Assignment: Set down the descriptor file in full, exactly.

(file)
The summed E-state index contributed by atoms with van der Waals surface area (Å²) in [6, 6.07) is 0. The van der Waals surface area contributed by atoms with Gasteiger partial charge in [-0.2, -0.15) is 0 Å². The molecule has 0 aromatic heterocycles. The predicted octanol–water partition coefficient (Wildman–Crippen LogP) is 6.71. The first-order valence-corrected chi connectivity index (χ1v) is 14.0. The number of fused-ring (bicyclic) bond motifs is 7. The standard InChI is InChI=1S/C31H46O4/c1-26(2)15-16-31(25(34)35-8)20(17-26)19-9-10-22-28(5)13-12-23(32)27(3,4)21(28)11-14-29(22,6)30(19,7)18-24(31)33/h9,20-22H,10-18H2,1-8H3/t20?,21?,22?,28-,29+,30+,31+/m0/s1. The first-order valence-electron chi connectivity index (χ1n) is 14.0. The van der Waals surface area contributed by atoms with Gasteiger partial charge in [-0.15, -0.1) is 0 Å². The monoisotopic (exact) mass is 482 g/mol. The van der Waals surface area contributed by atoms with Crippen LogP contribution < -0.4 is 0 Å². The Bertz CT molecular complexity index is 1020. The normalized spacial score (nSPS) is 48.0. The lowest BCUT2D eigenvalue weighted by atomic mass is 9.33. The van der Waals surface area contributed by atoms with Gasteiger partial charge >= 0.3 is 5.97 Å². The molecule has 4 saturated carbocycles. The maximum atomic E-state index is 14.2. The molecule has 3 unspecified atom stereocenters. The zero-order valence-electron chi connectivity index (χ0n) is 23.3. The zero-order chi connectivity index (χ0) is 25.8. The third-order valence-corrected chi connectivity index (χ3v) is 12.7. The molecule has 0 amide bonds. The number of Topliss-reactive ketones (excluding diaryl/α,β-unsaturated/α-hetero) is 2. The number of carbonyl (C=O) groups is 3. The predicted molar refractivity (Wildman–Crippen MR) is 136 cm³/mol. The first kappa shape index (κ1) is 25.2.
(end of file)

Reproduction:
The summed E-state index contributed by atoms with van der Waals surface area (Å²) in [6, 6.07) is 0. The van der Waals surface area contributed by atoms with Gasteiger partial charge in [-0.2, -0.15) is 0 Å². The molecule has 0 aromatic heterocycles. The predicted octanol–water partition coefficient (Wildman–Crippen LogP) is 6.71. The first-order valence-corrected chi connectivity index (χ1v) is 14.0. The number of fused-ring (bicyclic) bond motifs is 7. The standard InChI is InChI=1S/C31H46O4/c1-26(2)15-16-31(25(34)35-8)20(17-26)19-9-10-22-28(5)13-12-23(32)27(3,4)21(28)11-14-29(22,6)30(19,7)18-24(31)33/h9,20-22H,10-18H2,1-8H3/t20?,21?,22?,28-,29+,30+,31+/m0/s1. The first-order valence-electron chi connectivity index (χ1n) is 14.0. The van der Waals surface area contributed by atoms with Gasteiger partial charge in [-0.15, -0.1) is 0 Å². The monoisotopic (exact) mass is 482 g/mol. The van der Waals surface area contributed by atoms with Crippen LogP contribution < -0.4 is 0 Å². The Bertz CT molecular complexity index is 1020. The normalized spacial score (nSPS) is 48.0. The lowest BCUT2D eigenvalue weighted by atomic mass is 9.33. The van der Waals surface area contributed by atoms with Gasteiger partial charge >= 0.3 is 5.97 Å². The molecule has 4 saturated carbocycles. The maximum atomic E-state index is 14.2. The molecule has 3 unspecified atom stereocenters. The zero-order valence-electron chi connectivity index (χ0n) is 23.3. The zero-order chi connectivity index (χ0) is 25.8. The third-order valence-corrected chi connectivity index (χ3v) is 12.7. The molecule has 0 amide bonds. The number of Topliss-reactive ketones (excluding diaryl/α,β-unsaturated/α-hetero) is 2. The number of carbonyl (C=O) groups is 3. The predicted molar refractivity (Wildman–Crippen MR) is 136 cm³/mol. The first kappa shape index (κ1) is 25.2.